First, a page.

Reverend Alan Race is the author of two seminal books: Christians and Religious Pluralism, SCM Press, 1983 and 1993 (currently out of print) and Interfaith Encounter: The Twin Tracks of Theology and Dialogue, SCM Press 2001. He is the editor of the internationally acclaimed World Faiths Encounter (now Interreligious Insight), and is frequently invited to speak at international conferences on interfaith issues. He has been involved in adult theological education in Church and University sectors, and is a trustee of the International Interfaith Centre in Oxford.
“To say that ‘dialogue is a whole new way of thinking’ leaves open the question of how to chart the relationships that are implied by such an assessment. Let me express this by way of what I call the Dialogue Grid:
Style of Dialogue—- Goal of Dialogue——Fruit of Dialogue
Process A: ———–Exchange ———- Understanding – ——-Discovery
Process B: ———–Negotiation ——– Tolerance ———— -Acceptance
Process C: ———–Interaction ——— Communion ———- Transformation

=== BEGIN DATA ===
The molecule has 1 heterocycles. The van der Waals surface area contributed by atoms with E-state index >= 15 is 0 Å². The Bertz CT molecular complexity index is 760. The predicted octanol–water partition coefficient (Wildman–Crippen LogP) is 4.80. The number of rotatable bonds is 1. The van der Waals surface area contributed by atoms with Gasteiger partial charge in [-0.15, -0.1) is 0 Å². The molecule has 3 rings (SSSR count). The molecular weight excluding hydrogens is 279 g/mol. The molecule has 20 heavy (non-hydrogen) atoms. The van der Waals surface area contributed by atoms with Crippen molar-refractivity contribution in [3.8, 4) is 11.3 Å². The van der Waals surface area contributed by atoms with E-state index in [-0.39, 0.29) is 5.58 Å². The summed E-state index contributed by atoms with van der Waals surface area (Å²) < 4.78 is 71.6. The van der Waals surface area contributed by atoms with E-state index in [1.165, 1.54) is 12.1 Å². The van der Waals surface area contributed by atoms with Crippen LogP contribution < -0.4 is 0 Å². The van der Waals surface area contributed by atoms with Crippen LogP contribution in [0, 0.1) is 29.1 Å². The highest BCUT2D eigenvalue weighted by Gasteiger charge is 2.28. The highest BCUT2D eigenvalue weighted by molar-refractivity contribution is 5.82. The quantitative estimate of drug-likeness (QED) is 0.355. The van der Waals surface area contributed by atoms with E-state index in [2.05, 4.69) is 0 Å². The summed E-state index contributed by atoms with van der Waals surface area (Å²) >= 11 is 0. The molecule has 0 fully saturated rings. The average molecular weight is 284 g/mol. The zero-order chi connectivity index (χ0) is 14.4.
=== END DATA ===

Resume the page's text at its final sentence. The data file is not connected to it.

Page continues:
The processes of dialogue (A, B, C) lead participants from a first face-to-face encounter through a form of parallel existence between faith-traditions, and finally to a state of mutual involvement and accountability. It is a movement between exchanging information, through the negotiation of samenesses and differences and leading to deeper interaction at personal and institutional levels.
Similarly, the goals of dialogue may differ according to the style being followed. Much of dialogue begins with exchange of information and the clearing away of misunderstanding and stereotypes of the other. Tolerance is reached when the other seems no longer threatening but in some way comparable with one’s own outlook. The goal of communion acknowledges a deeper mutuality that appreciates the other in their strangeness as well as their resonance.
The fruits of dialogue might also develop, from discovery through mutual acceptance towards transformation.
Needless to say, this grid does not intend to define the relationships of dialogue according to rigid rules or along neat tramlines. In reality, dialogical relationships often follow a number of patterns on any one occasion. But the circular movement from first encounter to dialogical consciousness as a way of life is what we are called to embrace along Track Two of interfaith relationships. It involves us in learning about, with and through the other.”